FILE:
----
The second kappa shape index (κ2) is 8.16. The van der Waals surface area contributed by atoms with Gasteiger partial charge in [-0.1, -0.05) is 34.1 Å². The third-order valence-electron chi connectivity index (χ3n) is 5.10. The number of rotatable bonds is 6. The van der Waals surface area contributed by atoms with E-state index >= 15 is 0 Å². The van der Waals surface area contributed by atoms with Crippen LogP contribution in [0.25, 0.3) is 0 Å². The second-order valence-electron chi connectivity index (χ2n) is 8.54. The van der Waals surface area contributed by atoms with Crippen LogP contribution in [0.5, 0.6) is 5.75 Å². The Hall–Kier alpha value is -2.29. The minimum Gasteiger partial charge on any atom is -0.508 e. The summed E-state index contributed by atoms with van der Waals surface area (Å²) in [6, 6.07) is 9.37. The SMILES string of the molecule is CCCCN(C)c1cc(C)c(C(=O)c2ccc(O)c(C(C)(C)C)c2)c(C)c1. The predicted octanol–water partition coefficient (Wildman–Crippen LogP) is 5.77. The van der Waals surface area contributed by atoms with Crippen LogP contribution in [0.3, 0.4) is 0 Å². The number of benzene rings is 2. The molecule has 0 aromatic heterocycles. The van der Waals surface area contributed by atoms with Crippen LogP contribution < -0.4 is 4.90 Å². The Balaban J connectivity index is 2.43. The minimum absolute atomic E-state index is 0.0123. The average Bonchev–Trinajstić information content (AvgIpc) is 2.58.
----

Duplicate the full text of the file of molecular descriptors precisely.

The second kappa shape index (κ2) is 8.16. The van der Waals surface area contributed by atoms with Gasteiger partial charge in [-0.1, -0.05) is 34.1 Å². The third-order valence-electron chi connectivity index (χ3n) is 5.10. The number of rotatable bonds is 6. The van der Waals surface area contributed by atoms with E-state index >= 15 is 0 Å². The van der Waals surface area contributed by atoms with Crippen LogP contribution in [0.25, 0.3) is 0 Å². The second-order valence-electron chi connectivity index (χ2n) is 8.54. The van der Waals surface area contributed by atoms with Crippen LogP contribution in [0.5, 0.6) is 5.75 Å². The Hall–Kier alpha value is -2.29. The minimum Gasteiger partial charge on any atom is -0.508 e. The summed E-state index contributed by atoms with van der Waals surface area (Å²) in [6, 6.07) is 9.37. The SMILES string of the molecule is CCCCN(C)c1cc(C)c(C(=O)c2ccc(O)c(C(C)(C)C)c2)c(C)c1. The predicted octanol–water partition coefficient (Wildman–Crippen LogP) is 5.77. The van der Waals surface area contributed by atoms with Crippen LogP contribution in [0.3, 0.4) is 0 Å². The number of benzene rings is 2. The molecule has 0 aromatic heterocycles. The van der Waals surface area contributed by atoms with Crippen LogP contribution < -0.4 is 4.90 Å². The Balaban J connectivity index is 2.43. The minimum absolute atomic E-state index is 0.0123. The average Bonchev–Trinajstić information content (AvgIpc) is 2.58.